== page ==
When I was six, my mother enrolled me in my first dance class. I enjoyed it, I had fun, I got to wear cute little sailor costumes and get up on stage and tunelessly tap my feet.
The teacher always arranged us in two rows, and this being the early 80s before everyone had to get equal play, she arranged us not by height but by talent. The precocious dancers with the big smiles and the good rhythm were front and center, and those who tripped on their shoelaces or danced with the angry pounding feet of someone trying to stomp out the last burning embers of an old campfire found themselves perpetually in the back.
My dad has a lot of pictures of half of my body hidden behind the other girls.
Had I been desperate to improve my lot in life as a dancer, I imagine my parents might have encouraged me to spend more time honing my craft. I have learned in life that training trumps talent almost every time. However, I didn’t mind the back row, and they didn’t mind, so they let me be in between dance classes to pursue what really floated my boat: palaeontology.
I read every book I could get my hands on, gaping in horrified intrigue at the artist’s rendition of a Tyrannosaurus gorging on a defeated looking hadrosaur. It was riveting. I spent my allowance in the craft store and would rush home every day to put together my little wooden skeleton models. I had them all.
It never occurred to me that I shouldn’t be interested in science or that my time would be better spent improving my jazz technique than reconstructing extinct fossils. At night, we’d gather around the TV and watch Nova, or Cosmos- the original Carl Sagan version.
My mother, who is herself very Victorian and feminine, never made me or my sister feel like we weren’t girly enough, even when I was plastering the walls with Garbage Pail Kid stickers and cackling at the, ahem, crude humor. We were who we were, and in my case, that was a sci-fi loving anti-fashion science geek.
I worry sometimes, raising a daughter, that things are different now and there’s more pressure to conform along certain stereotypical lines. I don’t ever recall seeing shirts like this for sale when I was a kid:
I saw this shirt in Children’s Place, shortly before it got pulled, and promptly went next door to Peek where I found that amazing Jane Goodall children’s shirt I posted earlier this year. These messages we send to kids matter. They do.
Shortly before that T-shirt incident my daughter said to me, “I guess I’m just not good at math mom,” in response to a poor score on a math test she didn’t feel like studying for. Needless to say that didn’t fly; she may not care for it, it may not come naturally to her, but I wanted her to know she could overcome that. And with the help of a good tutor, she did. “I never,” I said, “ever, want you to think you’re not smart.”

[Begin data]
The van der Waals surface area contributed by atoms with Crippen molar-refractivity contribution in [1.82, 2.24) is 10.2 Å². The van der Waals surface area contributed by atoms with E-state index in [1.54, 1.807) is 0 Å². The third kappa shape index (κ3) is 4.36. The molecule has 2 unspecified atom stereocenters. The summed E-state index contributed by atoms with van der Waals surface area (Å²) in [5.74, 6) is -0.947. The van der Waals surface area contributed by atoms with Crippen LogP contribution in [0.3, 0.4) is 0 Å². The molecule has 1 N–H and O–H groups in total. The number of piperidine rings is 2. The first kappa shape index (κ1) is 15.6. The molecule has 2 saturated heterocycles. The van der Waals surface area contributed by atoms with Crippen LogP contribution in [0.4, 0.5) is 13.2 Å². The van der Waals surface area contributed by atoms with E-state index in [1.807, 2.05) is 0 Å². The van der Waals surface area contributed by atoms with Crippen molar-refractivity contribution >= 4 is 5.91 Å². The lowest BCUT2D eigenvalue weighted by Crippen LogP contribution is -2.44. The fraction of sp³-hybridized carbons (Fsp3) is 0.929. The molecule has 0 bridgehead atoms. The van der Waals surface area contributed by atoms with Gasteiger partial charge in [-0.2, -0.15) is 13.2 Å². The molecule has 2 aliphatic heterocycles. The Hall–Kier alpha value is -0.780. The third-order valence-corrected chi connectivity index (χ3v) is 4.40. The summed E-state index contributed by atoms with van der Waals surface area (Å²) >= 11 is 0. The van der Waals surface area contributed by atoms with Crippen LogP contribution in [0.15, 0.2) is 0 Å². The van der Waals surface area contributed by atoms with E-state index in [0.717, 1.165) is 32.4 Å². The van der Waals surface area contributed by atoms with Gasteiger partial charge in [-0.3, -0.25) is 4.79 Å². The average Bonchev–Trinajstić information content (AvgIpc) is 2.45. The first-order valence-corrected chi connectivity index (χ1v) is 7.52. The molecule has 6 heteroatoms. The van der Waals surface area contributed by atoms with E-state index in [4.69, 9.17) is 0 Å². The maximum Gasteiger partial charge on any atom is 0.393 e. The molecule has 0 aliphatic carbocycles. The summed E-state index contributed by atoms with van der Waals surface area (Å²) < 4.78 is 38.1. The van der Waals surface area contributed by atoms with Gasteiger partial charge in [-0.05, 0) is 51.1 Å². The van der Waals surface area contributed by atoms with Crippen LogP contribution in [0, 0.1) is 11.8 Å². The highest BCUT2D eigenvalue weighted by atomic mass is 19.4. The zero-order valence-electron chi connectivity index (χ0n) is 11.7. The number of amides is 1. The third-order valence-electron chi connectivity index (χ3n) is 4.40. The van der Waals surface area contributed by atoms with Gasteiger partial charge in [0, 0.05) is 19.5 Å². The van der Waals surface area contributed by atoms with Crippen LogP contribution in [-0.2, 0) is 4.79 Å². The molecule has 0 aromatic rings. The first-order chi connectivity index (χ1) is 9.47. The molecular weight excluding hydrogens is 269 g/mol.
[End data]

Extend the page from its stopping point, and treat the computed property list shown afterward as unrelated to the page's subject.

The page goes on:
She’s always been an artistic kid, and while I encouraged her to pursue those confidence building theater experiences I wanted her to know it didn’t have to be the only thing that defined her. You can be an actor and a writer and a mathematician and a dancer and an athlete. You can be in the front row of any show you want and are willing to work for.
I can only hope that in the face of many conflicting messages, she will remember this.
We’ve been watching Cosmos as a family the last month or so, because Neil deGrasse Tyson is amazing and the show just makes me happy. My son plopped down instantly to get his science fix, and a few moments later after realizing we weren’t going to be watching American Idol, my daughter sat beside him. A day later, they were discussing time travel in the car on the way to school and my nerdy heart soared. “When’s the next episode coming out?” they asked breathlessly.
That afternoon, my daughter took a break from recording and re-recording herself singing “Let It Go” over and over, sitting at the table earnestly scribbling away on a piece of paper. “What are you doing?” I asked.
“Writing a fan letter,” she said. “Can you help me mail it?”
I paused. I wrote my first fan letter when I was eight. I remember it well. Ricky Schroeder. I even sent him a Polaroid selfie, 80s style. He never wrote back and I was devastated.
So who was it going to be for my daughter? Harry Styles? She and her friends were just getting into One Direction and I wondered if she was about to ask me to subscribe to TeenBop or Tiger Beat. Maybe I’d luck out and find out she was thanking Idina Menzel for belting out such a catchy power ballad. “It’s not to Justin Beiber, is it?” I asked nervously.
She scowled. “Eeew Mom. Come on.” She handed me to letter. It began, “Dear Doctor DeGrasse Tyson: I really love your show.”
The kid’s gonna be all right.